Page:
Independent and FREE - 2021 Best Online Publication

Celebrating nurses who have cared for the Sunshine Coast

Independent and FREE – 2021 Best Online Publication (Qld Country Press)

Celebrating nurses who have cared for the Sunshine Coast

[pj-news-ticker]

Then & Now: How nurses have cared for the Sunshine Coast

Do you have a news tip? Click here to send to our news team.

Traveller’s delight: enormous expo will get you on the road to adventure

Thousands of keen travellers and outdoor enthusiasts are set to converge on an enormous expo, amid a boom in the caravanning and camping industry. For More

Solo exhibition of Coast’s own Archibald Prize finalist

From a moonlit Beerburrum landscape to a richly detailed portrait of the late Archie Roach, a wide range of works by local artist Peter More

Brighter future for town’s oldest and rarest buildings

Caloundra's historic and unique lighthouses are set to undergo rehabilitation work to ensure the region’s signature maritime beacons stand the test of time. Work will More

Purr-fect crime? Mystery ‘catnapping’ case ramps up

He’s been spotted more than 30km from where he vanished nearly a month ago, but Schultz the cat’s owners won’t give up. The search for More

Sand castles, sharks and the Seal Park: unfamiliar stories of the old days

Imagine ziplining over Mapleton Falls, going to the zoo at Tanawha and being blocked from a road because you didn’t have the key. Here are More

Critical: mum-and-dad owners at breaking point

Worker shortages “across all industries” are severely impacting many Sunshine Coast businesses, forcing temporary closures, exhausting owners and frustrating customers. While the ongoing fallout from More

So much has changed since Glennis McAlpine became a nurse 47 years ago. 

Today Sunshine Coast nurses work in one of Australia’s most modern facilities, boasting the latest medical technologies. 

But back then, Ms McAlpine recalls constantly boiling and sterilising equipment, reusing needles and glass syringes and doing lots more cleaning. 

“We had glass bottles for the IV fluids and we had to count the number of drops per minute so we knew the formulas,” said Ms McAlpine.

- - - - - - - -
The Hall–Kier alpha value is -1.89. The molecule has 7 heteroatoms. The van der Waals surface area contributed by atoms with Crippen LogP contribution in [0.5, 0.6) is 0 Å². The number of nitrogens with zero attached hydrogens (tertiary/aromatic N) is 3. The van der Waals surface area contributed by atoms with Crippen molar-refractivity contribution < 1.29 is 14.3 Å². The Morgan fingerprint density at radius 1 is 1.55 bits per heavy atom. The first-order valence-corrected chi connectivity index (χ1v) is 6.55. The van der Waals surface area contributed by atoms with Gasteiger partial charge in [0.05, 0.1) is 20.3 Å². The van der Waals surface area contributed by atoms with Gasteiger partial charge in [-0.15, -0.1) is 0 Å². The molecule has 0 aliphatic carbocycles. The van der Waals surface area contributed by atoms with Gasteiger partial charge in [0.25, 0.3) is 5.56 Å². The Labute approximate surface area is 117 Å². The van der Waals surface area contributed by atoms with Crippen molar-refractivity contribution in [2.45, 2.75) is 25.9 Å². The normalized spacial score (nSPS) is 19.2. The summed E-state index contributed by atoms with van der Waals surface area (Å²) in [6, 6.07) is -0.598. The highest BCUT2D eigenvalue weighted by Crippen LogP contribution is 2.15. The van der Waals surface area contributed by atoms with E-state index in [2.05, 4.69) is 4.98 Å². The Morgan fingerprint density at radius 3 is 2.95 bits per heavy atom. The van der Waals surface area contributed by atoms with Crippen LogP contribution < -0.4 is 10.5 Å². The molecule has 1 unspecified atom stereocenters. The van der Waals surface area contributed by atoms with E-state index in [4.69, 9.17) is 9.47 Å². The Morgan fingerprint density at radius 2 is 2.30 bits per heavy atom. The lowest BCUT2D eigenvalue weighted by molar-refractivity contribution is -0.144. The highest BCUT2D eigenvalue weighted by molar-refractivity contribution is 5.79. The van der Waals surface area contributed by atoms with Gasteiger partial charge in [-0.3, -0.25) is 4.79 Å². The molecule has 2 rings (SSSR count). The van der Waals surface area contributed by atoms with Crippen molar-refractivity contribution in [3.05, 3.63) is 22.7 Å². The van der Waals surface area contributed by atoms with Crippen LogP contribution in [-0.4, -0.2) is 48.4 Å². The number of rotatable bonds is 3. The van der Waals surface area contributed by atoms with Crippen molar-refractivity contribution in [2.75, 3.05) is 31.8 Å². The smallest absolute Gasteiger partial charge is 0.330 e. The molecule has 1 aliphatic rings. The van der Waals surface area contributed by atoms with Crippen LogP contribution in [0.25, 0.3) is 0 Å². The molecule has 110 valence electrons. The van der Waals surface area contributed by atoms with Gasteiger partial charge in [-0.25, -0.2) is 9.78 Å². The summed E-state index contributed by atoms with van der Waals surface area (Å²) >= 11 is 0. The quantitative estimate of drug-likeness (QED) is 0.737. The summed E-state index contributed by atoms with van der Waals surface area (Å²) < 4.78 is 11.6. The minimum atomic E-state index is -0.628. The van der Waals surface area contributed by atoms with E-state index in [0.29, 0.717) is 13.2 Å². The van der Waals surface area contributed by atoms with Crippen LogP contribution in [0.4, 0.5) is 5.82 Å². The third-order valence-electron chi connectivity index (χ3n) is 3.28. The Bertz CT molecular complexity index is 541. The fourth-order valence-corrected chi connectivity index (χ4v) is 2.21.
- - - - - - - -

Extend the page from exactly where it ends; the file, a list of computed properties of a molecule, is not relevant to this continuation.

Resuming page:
“Now it’s all done by machines.” 


In those days, patient information and hospital records were written with pen and paper. 

“These days I spend more time on my bottom in front of the computer looking up patient notes,” she laughed. 

“IT is probably one the of the most challenging parts of the role. When I started out everything was hand-written.” 

Nurses have been in the spotlight in this pandemic year for risking their own lives to care for patients and working long and tiring hours. 

The Australian College of Nursing (ACN) is giving Australians the opportunity to thank nurses through its inaugural It’s Time for Nurses 24-hour Giving Day on Wednesday raising money for a nurses’ scholarship fund.

The Sunshine Coast Hospital and Health Service has more than 2500 full-time nurses working across four hospitals in Kawana, Caloundra, Maleny and Nambour. 

Nurses at Caloundra Health Service’s fever clinic. Picture: Facebook


Nurses have been vital to the region since the time of early settlement when there were no doctors to treat the growing population. 

The Sunshine Coast’s pioneers who became sick or injured were cared for exclusively by nurses and each district had women who were skilled midwives and delivered many babies before hospitals were built. 

Patients who required further medical care were transported by train to Gympie or Brisbane. 

Eventually in the early 1900s the region’s first doctor, Arthur E Malaher, began consulting from the Royal Hotel in Currie Street and Nambour Hospital opened in 1930. 

Glennis McAlpine has been a nurse for 47 years and has returned to one of the places she started. Picture: Supplied.

Glennis McApline began her career in 1973 in Melbourne which involved six weeks of learning basics like making beds and washing patients before being thrown straight onto the ward. 

The rest of her three-year education was mostly hands-on before she was registered and embarked on a career spanning almost five decades. 


These days she works at Maleny Soldiers Memorial Hospital which was built to honour soldiers after the first World War. 

Maleny recently celebrated the hospital’s 100th anniversary, reflecting on a past that included an attempt to shut it down in the 1980s and its roof blowing off in wild weather in 1963. 

As Ms McApline prepares to retire in a year, she said she expected more to change in her profession, especially with the evolving pandemic. 

While reluctant to step away from the job she loves and the people she cares for, she said it was probably time. 

“There must be younger people than me who want to work here so it’s time to hand it to someone else.” 

Maleny Soldiers Memorial Hospital turned 100 this year. Picture: Supplied